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PostPosted: Tue Oct 14, 2008 1:46 pm 
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Dapper Duck
Dapper Duck

Joined: Mon Apr 07, 2008 12:39 am
Posts: 51
Location: Darlington, Western Australia
Hi There,
My son's Kindergarten has 3 chickens - 2 Pekin Bantam Hens (Blue / lavendar in colour) and 1 black Pekin Bantam Rooster in with them. One of the hens has just hatched 2 chicks - one is a gorgeous little yellow / lavendar colour and the other has quite a lot of black big patches all over it. Could the different colours be an indication of sex? Of what kind of colour hens can you expect from 2 lavendar pekins and a black pekin rooster? Could there in fact be a mix?!
Thanks in advance for any advice.
I must add, we were looking after the hens over the holidays and it was so very exciting having the experience of our first hatch. Just beautiful and certainly mother nature at its best ....

_________________
Lorelei
1 Buff Pekin - Lily
1 Golden Laced Wyandotte - Clementine
1 Bantam Patridge Wyandotte - Lola
2 Lavendar Araucana's - Polly and Molly
1 Black Araucana - Blackie
1 Black Silkie - Fluffy
A selection of chookies I love for my small backyard .....


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PostPosted: Tue Oct 14, 2008 3:45 pm 
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Phoenix
Phoenix

Joined: Fri Nov 10, 2006 11:10 pm
Posts: 9525
Location: Perth Hills, WA
Hi Lorelei,

from my meagre amount of knowledge of such things i am sure i have been told that the only way you can get lavendar babies is by having 2 lavendar parents... someone like Ruff could tell you for sure, but im pretty sure thats right... so dont think they will be lavendar if Dad is black... and no, you wont be able to tell their sex from what colours they are, only time will tell!
my pekin babies that are born patchy usually end up being pure blacks.
good luck with it all! sounds like youre having lots of fun... :wink:


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PostPosted: Wed Oct 15, 2008 9:34 am 
any black in the chick down means the chick is not lavender.

the rooster must be split (carry one gene for) lavender for the lavender hens to produce lavender. however all their chicks if they are not lavender will be split for lavender.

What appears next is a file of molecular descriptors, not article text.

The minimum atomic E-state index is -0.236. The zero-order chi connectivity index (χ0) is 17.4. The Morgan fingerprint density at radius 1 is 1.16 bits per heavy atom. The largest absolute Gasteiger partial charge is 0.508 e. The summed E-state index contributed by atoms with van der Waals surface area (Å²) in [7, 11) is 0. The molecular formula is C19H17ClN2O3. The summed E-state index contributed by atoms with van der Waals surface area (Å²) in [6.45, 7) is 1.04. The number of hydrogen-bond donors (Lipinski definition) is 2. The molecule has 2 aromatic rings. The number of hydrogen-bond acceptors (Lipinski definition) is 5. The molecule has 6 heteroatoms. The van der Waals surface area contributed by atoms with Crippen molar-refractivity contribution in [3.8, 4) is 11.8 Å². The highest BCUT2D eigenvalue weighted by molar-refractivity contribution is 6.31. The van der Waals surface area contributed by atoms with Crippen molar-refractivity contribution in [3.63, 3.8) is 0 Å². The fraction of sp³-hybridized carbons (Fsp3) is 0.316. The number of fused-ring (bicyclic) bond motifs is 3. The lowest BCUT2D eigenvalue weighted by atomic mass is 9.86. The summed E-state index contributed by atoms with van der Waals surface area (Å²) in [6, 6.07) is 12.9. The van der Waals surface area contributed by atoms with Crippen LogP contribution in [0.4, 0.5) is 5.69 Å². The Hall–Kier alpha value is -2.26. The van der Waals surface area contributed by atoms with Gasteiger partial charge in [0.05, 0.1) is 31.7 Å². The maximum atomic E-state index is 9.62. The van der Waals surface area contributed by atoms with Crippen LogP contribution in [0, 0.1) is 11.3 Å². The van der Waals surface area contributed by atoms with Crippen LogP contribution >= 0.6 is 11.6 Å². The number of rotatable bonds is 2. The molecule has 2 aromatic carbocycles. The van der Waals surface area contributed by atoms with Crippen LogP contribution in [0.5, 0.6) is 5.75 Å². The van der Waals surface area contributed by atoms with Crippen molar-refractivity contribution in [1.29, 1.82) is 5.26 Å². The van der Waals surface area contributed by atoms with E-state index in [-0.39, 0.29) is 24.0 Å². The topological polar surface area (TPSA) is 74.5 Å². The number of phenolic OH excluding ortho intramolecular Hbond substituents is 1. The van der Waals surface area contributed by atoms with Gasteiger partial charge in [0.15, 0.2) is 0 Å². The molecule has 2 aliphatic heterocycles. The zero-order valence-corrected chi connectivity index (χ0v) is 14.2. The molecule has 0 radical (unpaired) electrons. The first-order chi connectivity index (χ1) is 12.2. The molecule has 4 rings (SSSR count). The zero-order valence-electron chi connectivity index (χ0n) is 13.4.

lavender is a gene that dilutes black and gold. this is what the lavender gene does to a brown stripey partridge chick:

[img][img]http://gallery.backyardpoultry.com/data/500/lav_eb.jpg[/img]

the lavender chicks are the paler chicks. they are identical in colour pattern to the darker chick but the lighter chicks are modified by lavender.

here is a closer look at the lavender. you can see the feint markings of lighter and darker bands:

[/img]Image.

lavender genes changes a black chick to a lavender colour. it barely changes a normal yellow wheaten chick, however if this chick was to have black stripes then the stripes would be lavender. as the wheaten chick grows the areas that would be black are lavender and the gold areas are very pale. if the cick was to grow up to be red then lavender changes the red to a pinkish colour...i am still working on a dark pink which would mean the parents were dark red like the RIR.

hope this helps a bit. lavender can get quite complicated on different colours and patterns but that complexity is not in the average pekins around yet (this includes the show lines) so don't worry about those.


k


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PostPosted: Wed Oct 15, 2008 10:05 am 
PS none of this indicates colour sexing of chicks. apart from using sex linked genes (another story) you will not be able to tell chicks apart by colour. however a chicks grow there are 3 chick down colours where the the rooster will become a different colour to the hen, the roosters will be black red the hens will be wheaten or partridge depending on chick down.

experience with your chicks over many years can lead to a breeder being able to tell sexes at an early age through colour. however different strains do differ.

this a very simple explanation. if you happen to look at the game colours of pairs of birds (rooster and hen) then the sexual dimorphism becomes apparant.

k


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